Friday, January 25, 2013

Adiós to the Valley - part eight

Well, now I’m leaving, here's some of what I’ll remember about the Valley. I don’t want to simply repeat images from past years; these are pictures from this season. 

The Valley has one of the highest rates of poverty and obesity in the United States. Social problems abound. Violence, including spillover from Mexico, is worrying. That said, I’ve always felt safe on the American side and, so often, have been made to feel welcome. 

In Palmview, this loco is slowly making its way through the weeds. Border Pacific has a 51 kilometre line paralleling the Rio Grande. According to its website, it carries ‘silica sand, ballast, crushed stone, asphalt, scrap paper, and feed grains.’ 

Engineer Jesse Longoria comes down, chats about the line, opened in 1925, and where to stop for a snack.

At a gas station in Mission, I spot this pickup and hesitantly ask the rather tough looking owner if I can take a picture.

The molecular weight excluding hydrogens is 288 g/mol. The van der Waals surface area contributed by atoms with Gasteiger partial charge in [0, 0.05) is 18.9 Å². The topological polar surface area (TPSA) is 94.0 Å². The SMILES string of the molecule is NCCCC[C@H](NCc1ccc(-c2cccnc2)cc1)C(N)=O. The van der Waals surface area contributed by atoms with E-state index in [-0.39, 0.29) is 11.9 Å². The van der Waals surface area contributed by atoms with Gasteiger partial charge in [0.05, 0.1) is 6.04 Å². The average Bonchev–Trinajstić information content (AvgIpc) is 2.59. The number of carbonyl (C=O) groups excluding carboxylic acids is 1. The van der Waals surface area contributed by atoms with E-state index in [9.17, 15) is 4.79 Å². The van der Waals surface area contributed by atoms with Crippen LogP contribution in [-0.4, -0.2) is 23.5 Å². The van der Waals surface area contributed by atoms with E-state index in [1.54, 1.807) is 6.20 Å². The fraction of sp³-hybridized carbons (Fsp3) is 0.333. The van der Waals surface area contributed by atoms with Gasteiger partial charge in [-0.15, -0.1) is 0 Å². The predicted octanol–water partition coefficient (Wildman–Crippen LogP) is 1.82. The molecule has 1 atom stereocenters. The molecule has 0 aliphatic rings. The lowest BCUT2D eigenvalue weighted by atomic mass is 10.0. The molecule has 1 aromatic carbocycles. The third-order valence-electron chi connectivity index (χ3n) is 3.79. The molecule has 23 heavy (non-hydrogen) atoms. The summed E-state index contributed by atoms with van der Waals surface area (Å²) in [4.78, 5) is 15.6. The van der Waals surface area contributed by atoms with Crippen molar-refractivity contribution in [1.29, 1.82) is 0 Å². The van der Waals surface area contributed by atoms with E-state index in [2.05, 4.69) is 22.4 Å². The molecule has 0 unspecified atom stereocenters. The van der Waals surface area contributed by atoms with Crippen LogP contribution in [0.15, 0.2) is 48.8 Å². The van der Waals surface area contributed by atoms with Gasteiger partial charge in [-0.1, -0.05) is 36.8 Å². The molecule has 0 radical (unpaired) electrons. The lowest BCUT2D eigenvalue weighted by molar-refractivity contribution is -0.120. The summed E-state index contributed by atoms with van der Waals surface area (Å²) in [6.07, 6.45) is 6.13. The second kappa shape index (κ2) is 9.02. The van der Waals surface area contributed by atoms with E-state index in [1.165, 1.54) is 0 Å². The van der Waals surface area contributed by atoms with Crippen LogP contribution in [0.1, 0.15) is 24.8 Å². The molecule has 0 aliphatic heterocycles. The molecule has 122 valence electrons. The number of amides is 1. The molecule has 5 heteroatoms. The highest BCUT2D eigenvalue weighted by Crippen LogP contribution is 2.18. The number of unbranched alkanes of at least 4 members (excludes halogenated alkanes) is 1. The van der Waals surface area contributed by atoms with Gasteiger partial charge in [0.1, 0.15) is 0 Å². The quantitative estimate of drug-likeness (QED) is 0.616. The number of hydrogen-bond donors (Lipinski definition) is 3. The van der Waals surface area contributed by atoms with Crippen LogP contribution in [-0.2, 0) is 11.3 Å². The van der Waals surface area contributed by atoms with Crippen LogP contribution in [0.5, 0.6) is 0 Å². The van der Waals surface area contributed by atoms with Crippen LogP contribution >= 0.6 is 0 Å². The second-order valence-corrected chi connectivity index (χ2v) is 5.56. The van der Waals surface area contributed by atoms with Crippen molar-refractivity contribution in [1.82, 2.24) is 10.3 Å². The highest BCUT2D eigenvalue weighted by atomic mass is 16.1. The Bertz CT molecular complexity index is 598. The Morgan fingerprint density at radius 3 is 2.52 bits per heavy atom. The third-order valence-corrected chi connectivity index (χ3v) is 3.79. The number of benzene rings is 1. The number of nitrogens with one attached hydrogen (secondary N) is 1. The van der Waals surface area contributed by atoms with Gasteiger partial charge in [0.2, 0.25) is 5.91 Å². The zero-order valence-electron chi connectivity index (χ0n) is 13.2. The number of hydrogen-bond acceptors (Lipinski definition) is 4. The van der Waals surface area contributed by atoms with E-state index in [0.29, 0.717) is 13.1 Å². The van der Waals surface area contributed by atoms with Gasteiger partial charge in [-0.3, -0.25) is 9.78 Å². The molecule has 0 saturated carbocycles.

Delightful smile.

A barbecue’s ideal to meet locals. Cue impressive grills and smokers, lots of wood and American flags.

Cue more wood.

There are big grills and little grills. Don’t know about the pink boots …

This chef insists I stop awhile and learn how to make a really good cookin’ fire.

He offers the best, warm cowboy biscuits I’ve ever had … and that was before meat of Texan proportions. 

I don’t meet many in the Valley who’ve been in Toronto, but Fred has. In Harlingen, he poses with a, uh, well used car. I thought he said it was a 1937 Plymouth Coupe, but it doesn’t match pictures, so perhaps I misheard. Perhaps someone can identify it for me. 

Fred has a remarkable face.

This time of year brings out one of my favourite characters, the Liberty man (or woman) touting for a tax preparation chain. In San Benito, this Liberty man dances through an intersection.

Finally, in Mexico, I’m taking shots of a campaign sign from the recent presidential election. Northern Mexico is particularly murderous with horror piled upon horror. From out of nowhere, an unknown man passes in front of the sign, poses, waves and disappears around the corner. 

Humour survives.

Last post coming up.